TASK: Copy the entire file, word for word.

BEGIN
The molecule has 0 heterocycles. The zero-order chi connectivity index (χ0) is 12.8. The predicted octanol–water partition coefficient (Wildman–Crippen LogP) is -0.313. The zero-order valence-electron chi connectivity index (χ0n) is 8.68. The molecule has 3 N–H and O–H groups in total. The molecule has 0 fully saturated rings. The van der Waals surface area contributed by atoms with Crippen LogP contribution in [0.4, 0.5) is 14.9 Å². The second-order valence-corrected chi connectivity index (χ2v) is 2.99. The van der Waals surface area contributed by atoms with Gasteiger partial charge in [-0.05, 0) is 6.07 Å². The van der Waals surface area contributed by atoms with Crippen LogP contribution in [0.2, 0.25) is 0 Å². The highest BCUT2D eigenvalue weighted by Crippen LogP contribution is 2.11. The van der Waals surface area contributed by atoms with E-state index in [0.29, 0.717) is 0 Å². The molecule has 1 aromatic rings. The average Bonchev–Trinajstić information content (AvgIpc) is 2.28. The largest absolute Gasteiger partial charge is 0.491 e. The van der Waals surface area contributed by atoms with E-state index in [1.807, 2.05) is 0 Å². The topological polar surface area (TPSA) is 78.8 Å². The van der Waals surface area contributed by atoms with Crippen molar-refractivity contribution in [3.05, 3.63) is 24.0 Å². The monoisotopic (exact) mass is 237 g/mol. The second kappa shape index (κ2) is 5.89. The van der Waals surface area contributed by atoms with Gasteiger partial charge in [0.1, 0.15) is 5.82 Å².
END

The molecule has 0 heterocycles. The zero-order chi connectivity index (χ0) is 12.8. The predicted octanol–water partition coefficient (Wildman–Crippen LogP) is -0.313. The zero-order valence-electron chi connectivity index (χ0n) is 8.68. The molecule has 3 N–H and O–H groups in total. The molecule has 0 fully saturated rings. The van der Waals surface area contributed by atoms with Crippen LogP contribution in [0.4, 0.5) is 14.9 Å². The second-order valence-corrected chi connectivity index (χ2v) is 2.99. The van der Waals surface area contributed by atoms with Gasteiger partial charge in [-0.05, 0) is 6.07 Å². The van der Waals surface area contributed by atoms with Crippen LogP contribution in [0.2, 0.25) is 0 Å². The highest BCUT2D eigenvalue weighted by Crippen LogP contribution is 2.11. The van der Waals surface area contributed by atoms with E-state index in [0.29, 0.717) is 0 Å². The molecule has 1 aromatic rings. The average Bonchev–Trinajstić information content (AvgIpc) is 2.28. The largest absolute Gasteiger partial charge is 0.491 e. The van der Waals surface area contributed by atoms with E-state index in [1.807, 2.05) is 0 Å². The topological polar surface area (TPSA) is 78.8 Å². The van der Waals surface area contributed by atoms with Crippen molar-refractivity contribution in [3.05, 3.63) is 24.0 Å². The monoisotopic (exact) mass is 237 g/mol. The second kappa shape index (κ2) is 5.89. The van der Waals surface area contributed by atoms with Gasteiger partial charge in [0.1, 0.15) is 5.82 Å².